Punishment and repentance, not reform and rehabilitation were the watchwords of the British penal system at the time. Faced with mounting crime, authorities struck back with cruelty. It was thought that punishment should be a deterrent, so harsh penalties for minor offenses were common. Once executed, criminals were turned over to "barber-surgeons" for dissection, and they often faced cruel torture before being hanged. Burning them with hot irons and breaking them on the rack were soon abandoned, however, because there were far too many criminals to do this effectively. Later, gibbets were erected with iron cages in which the rotting bodies of executed criminals could serve as a warning to others, and it was not unusual to dump the criminal's body on the doorstep of the victim to show that justice had been done, Wilson reports!
Newgate Prison was a bleak, forbidding place on London's west side; its location is now the site of the Criminal Courts building, known as Old Bailey. It housed prisoners of all types, from child pickpockets to elderly procuresses. In keeping with the community's theory of corrections, Newgate was not designed to rehabilitate anyone. The prison was rife with corruption, and only those convicts who had access to money could count on any humanitarian gestures on the part of their jailers. To society, the prisoners were little more than zoo animals. It was a common practice in the 18th century for Londoners to pay a three shilling entrance fee for a chance to see the wretched inmates in their 9 by 7 foot cells. Dickens, who was one of the tourists to Newgate, was so taken with the young convicts he encountered that he was inspired to write Oliver Twist.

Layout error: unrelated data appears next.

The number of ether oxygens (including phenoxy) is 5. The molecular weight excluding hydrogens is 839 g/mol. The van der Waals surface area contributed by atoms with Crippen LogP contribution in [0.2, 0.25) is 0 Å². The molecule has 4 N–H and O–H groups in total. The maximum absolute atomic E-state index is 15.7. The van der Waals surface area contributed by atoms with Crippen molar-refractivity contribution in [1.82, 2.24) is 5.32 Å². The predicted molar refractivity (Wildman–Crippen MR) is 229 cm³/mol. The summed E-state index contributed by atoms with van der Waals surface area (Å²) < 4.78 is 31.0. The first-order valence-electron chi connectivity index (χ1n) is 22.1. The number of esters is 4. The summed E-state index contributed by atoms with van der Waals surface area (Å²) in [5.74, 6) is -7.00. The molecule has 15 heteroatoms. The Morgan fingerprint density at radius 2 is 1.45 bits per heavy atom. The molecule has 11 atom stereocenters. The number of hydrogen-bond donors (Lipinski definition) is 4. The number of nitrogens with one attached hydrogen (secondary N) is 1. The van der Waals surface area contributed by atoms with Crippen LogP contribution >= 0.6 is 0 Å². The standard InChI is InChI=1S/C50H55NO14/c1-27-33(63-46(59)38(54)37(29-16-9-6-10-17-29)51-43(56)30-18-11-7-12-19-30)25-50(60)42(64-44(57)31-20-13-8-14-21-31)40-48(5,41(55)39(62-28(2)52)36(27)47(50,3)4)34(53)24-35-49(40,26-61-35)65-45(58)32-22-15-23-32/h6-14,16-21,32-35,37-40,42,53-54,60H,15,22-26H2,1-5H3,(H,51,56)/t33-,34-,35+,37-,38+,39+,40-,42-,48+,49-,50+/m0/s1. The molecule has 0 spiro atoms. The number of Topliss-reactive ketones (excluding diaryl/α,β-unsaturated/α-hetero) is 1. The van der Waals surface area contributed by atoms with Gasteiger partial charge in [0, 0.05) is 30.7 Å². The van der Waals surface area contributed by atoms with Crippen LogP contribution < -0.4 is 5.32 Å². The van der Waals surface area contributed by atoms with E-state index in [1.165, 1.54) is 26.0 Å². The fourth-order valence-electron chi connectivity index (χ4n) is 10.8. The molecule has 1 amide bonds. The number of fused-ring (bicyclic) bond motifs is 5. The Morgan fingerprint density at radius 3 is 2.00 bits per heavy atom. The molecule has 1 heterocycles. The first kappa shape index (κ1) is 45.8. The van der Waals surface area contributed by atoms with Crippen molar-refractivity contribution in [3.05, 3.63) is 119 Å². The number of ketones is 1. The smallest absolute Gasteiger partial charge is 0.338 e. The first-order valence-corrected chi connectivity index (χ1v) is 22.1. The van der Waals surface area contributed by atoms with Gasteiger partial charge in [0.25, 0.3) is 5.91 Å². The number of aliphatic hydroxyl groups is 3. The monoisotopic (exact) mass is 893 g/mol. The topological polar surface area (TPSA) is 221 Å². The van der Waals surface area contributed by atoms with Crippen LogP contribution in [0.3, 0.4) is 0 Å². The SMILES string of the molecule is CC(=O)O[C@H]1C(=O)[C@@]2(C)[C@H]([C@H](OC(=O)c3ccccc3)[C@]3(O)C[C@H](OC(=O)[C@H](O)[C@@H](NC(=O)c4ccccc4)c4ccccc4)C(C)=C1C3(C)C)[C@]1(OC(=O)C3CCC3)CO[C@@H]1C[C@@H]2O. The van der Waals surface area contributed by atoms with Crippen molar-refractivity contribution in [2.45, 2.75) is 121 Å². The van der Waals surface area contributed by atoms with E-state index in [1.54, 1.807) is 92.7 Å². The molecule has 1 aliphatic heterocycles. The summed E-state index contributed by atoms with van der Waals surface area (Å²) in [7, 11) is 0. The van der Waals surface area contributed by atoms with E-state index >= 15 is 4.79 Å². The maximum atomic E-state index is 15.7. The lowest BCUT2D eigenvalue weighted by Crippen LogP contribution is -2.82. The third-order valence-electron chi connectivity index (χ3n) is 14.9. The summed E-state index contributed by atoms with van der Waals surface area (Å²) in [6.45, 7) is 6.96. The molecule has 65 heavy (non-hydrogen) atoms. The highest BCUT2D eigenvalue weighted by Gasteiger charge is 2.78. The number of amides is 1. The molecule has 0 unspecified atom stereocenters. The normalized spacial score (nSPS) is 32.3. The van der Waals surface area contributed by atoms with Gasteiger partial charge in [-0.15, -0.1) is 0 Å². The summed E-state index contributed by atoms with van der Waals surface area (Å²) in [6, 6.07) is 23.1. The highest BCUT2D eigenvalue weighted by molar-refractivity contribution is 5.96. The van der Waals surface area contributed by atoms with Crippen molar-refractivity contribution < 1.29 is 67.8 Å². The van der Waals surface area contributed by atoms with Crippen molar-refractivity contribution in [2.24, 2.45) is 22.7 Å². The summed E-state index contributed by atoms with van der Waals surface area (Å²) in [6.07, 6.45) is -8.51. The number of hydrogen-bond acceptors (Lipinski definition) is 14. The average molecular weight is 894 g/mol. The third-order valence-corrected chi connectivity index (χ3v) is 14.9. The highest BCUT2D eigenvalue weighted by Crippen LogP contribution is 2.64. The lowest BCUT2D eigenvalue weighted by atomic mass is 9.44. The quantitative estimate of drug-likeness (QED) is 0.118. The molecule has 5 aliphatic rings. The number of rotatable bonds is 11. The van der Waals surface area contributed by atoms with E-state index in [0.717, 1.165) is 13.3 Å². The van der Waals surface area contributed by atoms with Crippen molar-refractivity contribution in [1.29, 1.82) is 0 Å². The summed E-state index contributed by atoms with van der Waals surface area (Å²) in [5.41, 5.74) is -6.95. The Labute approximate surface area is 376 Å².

In the prison, Sweeney Todd managed to convince the prison barber, a convict himself, that his previous apprenticeship as a cutler would make him an ideal soap-boy for the barber. It was necessary for the orphan to find some means of support in the prison, for convicts were required to pay bribes to their guards for even the simplest necessities. Someone with no money was likely to soon find himself naked and starving in Newgate.
Plummer the barber, who was four years into a sentence for embezzlement when Sweeney Todd was imprisoned, had found a niche in the prison society, thanks to the large number of well-to-do prisoners who still enjoyed a smooth shave now and then. He accepted Sweeney Todd as his apprentice and shared some of his meager income. One of Plummer's duties was to shave the prisoners slated for execution, and Sweeney Todd would often help in this job. The pair hit it off well, both were unscrupulous and dishonest, and Sweeney Todd learned not only the barber's trade from Plummer, but how to filch the meager change from the pockets of his reclining customers.
How often the bitter and angry young Sweeney Todd must have longingly eyed the bared throats of his customers and imagined the sleek razor slicing through the skin. As he passed his formative years behind the dark stonewalls of Newgate Prison, his hatred toward "his betters" grew and he resolved to even the score once he was a free man.